I have also been a teacher in one of high schools in Padang.
This is a common mistake made by Indonesians desperate to translate ‘salah satu‘ or maybe ‘sebuah‘.
In English, when we want to communicate one of many, we use the indefinite article ‘a/an‘:
- I have also been a teacher at a high school in Padang.
This is sometimes called generic reference. The school in the example is not a particular school – we don’t yet know the name of the school, its address, etc. So far we’re just imagining a typical school. The image of the school in the writer’s mind will not be exactly the same as the image of the school in the reader’s mind, and that doesn’t matter.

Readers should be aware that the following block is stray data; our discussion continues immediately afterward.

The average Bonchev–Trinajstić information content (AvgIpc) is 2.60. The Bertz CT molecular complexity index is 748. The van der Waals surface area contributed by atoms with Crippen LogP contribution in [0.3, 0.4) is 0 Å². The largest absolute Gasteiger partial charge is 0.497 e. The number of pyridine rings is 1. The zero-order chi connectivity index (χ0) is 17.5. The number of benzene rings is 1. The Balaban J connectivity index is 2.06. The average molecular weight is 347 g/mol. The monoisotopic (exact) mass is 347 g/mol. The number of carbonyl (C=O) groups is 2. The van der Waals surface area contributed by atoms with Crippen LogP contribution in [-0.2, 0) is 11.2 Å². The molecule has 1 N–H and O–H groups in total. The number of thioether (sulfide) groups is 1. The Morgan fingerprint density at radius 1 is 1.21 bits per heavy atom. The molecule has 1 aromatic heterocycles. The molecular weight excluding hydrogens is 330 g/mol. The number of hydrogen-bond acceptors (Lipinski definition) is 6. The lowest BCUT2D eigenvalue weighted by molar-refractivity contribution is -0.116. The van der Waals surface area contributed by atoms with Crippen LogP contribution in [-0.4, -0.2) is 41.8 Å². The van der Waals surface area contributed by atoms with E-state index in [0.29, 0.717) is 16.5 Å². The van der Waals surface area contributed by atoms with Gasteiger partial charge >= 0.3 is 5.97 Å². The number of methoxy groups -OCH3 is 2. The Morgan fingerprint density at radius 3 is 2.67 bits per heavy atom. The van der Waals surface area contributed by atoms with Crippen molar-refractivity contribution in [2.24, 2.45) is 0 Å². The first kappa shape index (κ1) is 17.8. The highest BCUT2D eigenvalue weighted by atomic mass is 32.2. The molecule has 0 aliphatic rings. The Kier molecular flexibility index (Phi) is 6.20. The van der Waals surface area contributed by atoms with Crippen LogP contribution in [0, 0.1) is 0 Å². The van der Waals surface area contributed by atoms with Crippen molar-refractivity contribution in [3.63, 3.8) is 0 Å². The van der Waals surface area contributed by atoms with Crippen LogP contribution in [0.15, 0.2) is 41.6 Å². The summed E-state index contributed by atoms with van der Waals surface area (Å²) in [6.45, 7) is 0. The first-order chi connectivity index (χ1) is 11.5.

I might use ‘one of‘ if I’m introducing more specific information about ‘a‘ school. For example:
- There are many schools in Padang. One of them is close to my house.
(information about the location of the school)
- Only one of the schools in Padang offers an international curriculum.
(information about the curriculum of the school)
- I studied at one of the best schools in Padang.
(information about the quality of the school)
Notice also that ‘one of‘ is followed by certain words, in particular:
- the / them (pronouns)
- these / those (demonstratives)
- my/his/their (possessives)
- superlative adjectives
For more examples, click here.
As a general rule – if you’re talking generally (generically!), use ‘a/an‘ for countable nouns. For uncountable nouns use ‘some‘.